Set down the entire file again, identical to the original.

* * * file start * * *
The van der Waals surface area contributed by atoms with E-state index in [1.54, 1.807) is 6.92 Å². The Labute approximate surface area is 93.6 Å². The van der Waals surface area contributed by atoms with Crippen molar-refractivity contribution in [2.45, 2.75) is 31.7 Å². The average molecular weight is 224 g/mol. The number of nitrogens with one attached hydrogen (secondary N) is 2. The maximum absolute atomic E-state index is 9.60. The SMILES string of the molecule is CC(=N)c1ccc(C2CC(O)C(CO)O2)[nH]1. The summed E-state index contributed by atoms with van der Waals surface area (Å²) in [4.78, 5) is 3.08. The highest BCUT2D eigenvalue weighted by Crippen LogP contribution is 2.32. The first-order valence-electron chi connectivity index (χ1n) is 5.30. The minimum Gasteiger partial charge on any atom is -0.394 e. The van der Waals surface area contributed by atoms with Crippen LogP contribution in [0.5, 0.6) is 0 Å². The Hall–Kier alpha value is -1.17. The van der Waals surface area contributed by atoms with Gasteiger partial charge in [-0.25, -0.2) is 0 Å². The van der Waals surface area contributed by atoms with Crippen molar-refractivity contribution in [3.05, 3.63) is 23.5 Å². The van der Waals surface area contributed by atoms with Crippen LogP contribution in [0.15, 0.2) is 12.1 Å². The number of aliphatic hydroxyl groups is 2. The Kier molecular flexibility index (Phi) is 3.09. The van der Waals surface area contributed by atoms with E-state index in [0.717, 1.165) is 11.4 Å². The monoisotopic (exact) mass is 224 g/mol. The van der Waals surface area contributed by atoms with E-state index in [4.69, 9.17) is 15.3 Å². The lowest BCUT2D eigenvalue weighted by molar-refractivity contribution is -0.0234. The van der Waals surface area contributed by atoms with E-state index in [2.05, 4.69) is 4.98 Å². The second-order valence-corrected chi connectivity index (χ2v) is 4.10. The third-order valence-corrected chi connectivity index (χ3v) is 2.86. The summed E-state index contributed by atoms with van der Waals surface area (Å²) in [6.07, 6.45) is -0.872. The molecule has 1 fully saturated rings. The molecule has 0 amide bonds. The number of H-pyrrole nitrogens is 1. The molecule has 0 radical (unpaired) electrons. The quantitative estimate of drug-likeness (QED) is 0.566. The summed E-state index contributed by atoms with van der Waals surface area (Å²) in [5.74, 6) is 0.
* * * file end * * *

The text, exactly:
The van der Waals surface area contributed by atoms with E-state index in [1.54, 1.807) is 6.92 Å². The Labute approximate surface area is 93.6 Å². The van der Waals surface area contributed by atoms with Crippen molar-refractivity contribution in [2.45, 2.75) is 31.7 Å². The average molecular weight is 224 g/mol. The number of nitrogens with one attached hydrogen (secondary N) is 2. The maximum absolute atomic E-state index is 9.60. The SMILES string of the molecule is CC(=N)c1ccc(C2CC(O)C(CO)O2)[nH]1. The summed E-state index contributed by atoms with van der Waals surface area (Å²) in [4.78, 5) is 3.08. The highest BCUT2D eigenvalue weighted by Crippen LogP contribution is 2.32. The first-order valence-electron chi connectivity index (χ1n) is 5.30. The minimum Gasteiger partial charge on any atom is -0.394 e. The van der Waals surface area contributed by atoms with Crippen LogP contribution in [0.5, 0.6) is 0 Å². The Hall–Kier alpha value is -1.17. The van der Waals surface area contributed by atoms with Gasteiger partial charge in [-0.25, -0.2) is 0 Å². The van der Waals surface area contributed by atoms with Crippen molar-refractivity contribution in [3.05, 3.63) is 23.5 Å². The van der Waals surface area contributed by atoms with Crippen LogP contribution in [0.15, 0.2) is 12.1 Å². The number of aliphatic hydroxyl groups is 2. The Kier molecular flexibility index (Phi) is 3.09. The van der Waals surface area contributed by atoms with E-state index in [0.717, 1.165) is 11.4 Å². The monoisotopic (exact) mass is 224 g/mol. The van der Waals surface area contributed by atoms with E-state index in [4.69, 9.17) is 15.3 Å². The lowest BCUT2D eigenvalue weighted by molar-refractivity contribution is -0.0234. The van der Waals surface area contributed by atoms with E-state index in [2.05, 4.69) is 4.98 Å². The second-order valence-corrected chi connectivity index (χ2v) is 4.10. The third-order valence-corrected chi connectivity index (χ3v) is 2.86. The summed E-state index contributed by atoms with van der Waals surface area (Å²) in [6.07, 6.45) is -0.872. The molecule has 1 fully saturated rings. The molecule has 0 amide bonds. The number of H-pyrrole nitrogens is 1. The molecule has 0 radical (unpaired) electrons. The quantitative estimate of drug-likeness (QED) is 0.566. The summed E-state index contributed by atoms with van der Waals surface area (Å²) in [5.74, 6) is 0.